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WHAT WORKS IN EDUCATION The George Lucas Educational Foundation
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When I first started teaching and was overwhelmed by the demands and complexity of the job, my survival strategy was simply to take all the advice that came my way and implement it. So when my wise mentor suggested that after the first day of school I call all of my second grader's parents, I did so.

In spite of my exhaustion, I called each family and introduced myself. I asked a few questions about their child. I said that their kid had had a good first day. I said I looked forward to working together.

Throughout that year, and the years that followed, I continued this practice -- I had an intuitive feeling that it was key: The positive phone call home. After the first days, as soon as I'd identified the kids who might be challenging, I made it a goal to call home with positive news every week. I'd share this goal with my students, greeting them at the door with something like: "I'm so excited to see you this morning, Oscar! I am going to be watching you really closely today to find some good news to share with your mom this evening. I can't wait to call her and tell her what a good day you had!"

When I taught middle school, this strategy made the difference between an unmanageable group of kids and an easy group. You'd be surprised, perhaps, how desperately an eighth grade boy wants his mom (or dad or grandma or pastor) to get a positive call home. On the first day of school I'd give students a survey that included this question, "Who would you like me to call when I have good news to share about how you're doing in my class? You're welcome to list up to five people and please let them know I might call -- even tonight or tomorrow!"

First I'd call parents of the kids who I knew would be challenging, those I suspected rarely got positive calls. When an adult answered the phone, I'd say, all in one long breath, "Hi Mrs. ____? I'm calling from ____ middle school with great news about your son, ____. Can I share this news?" If I didn't immediately blurt out the "great news" pieces, sometimes they'd hang up on me or I'd hear a long anxious silence.

Some of these kids were difficult, extremely difficult. However, I was always able to find something sincerely positive about what he or she had done. As the days followed, I kept calling -- "I just wanted to share that today when ____ came into my class he said 'good morning' to me and opened his notebook right away. I knew we'd have a good day!" Sometimes I'd stop in the middle of class and in front of all the students I'd call a parent. The kids loved that. They started begging for me to call their parent too. It was the first choice of reward for good behavior -- "just call my mama and tell her I did good today."

What shocked and saddened me were the parents who would say, "I don't think anyone has ever called me from school with anything positive about my child." I occasionally heard soft sobbing during these calls.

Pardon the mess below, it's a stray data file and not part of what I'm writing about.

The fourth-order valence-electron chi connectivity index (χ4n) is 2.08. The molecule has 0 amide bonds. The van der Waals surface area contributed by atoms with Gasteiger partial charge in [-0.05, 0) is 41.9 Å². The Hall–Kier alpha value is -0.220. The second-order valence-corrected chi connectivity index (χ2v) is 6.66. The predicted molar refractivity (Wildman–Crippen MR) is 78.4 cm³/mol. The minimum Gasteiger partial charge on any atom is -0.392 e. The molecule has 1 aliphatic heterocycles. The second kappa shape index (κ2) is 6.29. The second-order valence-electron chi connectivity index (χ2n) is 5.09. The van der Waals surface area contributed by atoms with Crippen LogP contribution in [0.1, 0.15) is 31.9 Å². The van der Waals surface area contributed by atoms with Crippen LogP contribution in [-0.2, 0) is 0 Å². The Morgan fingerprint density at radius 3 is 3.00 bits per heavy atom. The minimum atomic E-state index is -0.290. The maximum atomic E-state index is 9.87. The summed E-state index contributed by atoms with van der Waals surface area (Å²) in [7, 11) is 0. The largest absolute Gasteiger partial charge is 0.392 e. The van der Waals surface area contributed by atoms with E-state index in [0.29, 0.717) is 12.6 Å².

I'd first used this phone call thing as a strategy for managing behavior and building partnerships and it worked. However, after ten years of teaching I became a parent and my feelings shifted into some other universe. As a parent, I now can't think of anything more I want a teacher to do -- just recognize what my boy is doing well, when he's trying, when he's learning, when his behavior is shifting, and share those observations with me.

I know how many hours teachers work. And I also know that a phone call can take three minutes. If every teacher allocated 15 minutes a day to calling parents with good news, the impact could be tremendous. In the long list of priorities for teachers, communicating good news is usually not at the top. But try it -- just for a week -- try calling a few kid's parents (and maybe not just the challenging ones -- they all need and deserve these calls) and see what happens. The ripple effects for the kid, the class, and the teacher might be transformational.

(13)
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lyndseym's picture

How do you feel this would work when teaching high school?
I'd like to try this at home, but I feel like it might be out of place for the upper grade levels. I do like to make contact with parents as close to the start of the year as possible, that way if you do encounter problems down the road, that isn't the first time they've met you.
Would you still do this with Grades 9-12?
Has anyone else done it with this grade level and had success?
Many thanks!

Kathryn Roe's picture
Kathryn Roe
Professor of Education

My son was a "challenging student." I begged his high school teachers to telephone me with both good and bad news. They never did. Never. I know it would have made a huge difference in how I viewed those teachers!

As a former middle school teacher and principal, I can say that I did indeed make positive phone calls home. As a teacher, I set a goal for myself of calling every student's home at least once a month. It made an incredible difference. When I was a principal, I had many more students to deal with. Instead of calling all parents, I called the parents of the "challenging students." I'd watch them and find something endearing to share about them. Parents told me that they'd never heard anything good about their kids before, and when I had to call about a problem, they were far more willing to listen to me about it. I wrote about it here: http://www.ascd.org/ascd-express/vol9/905-roe.aspx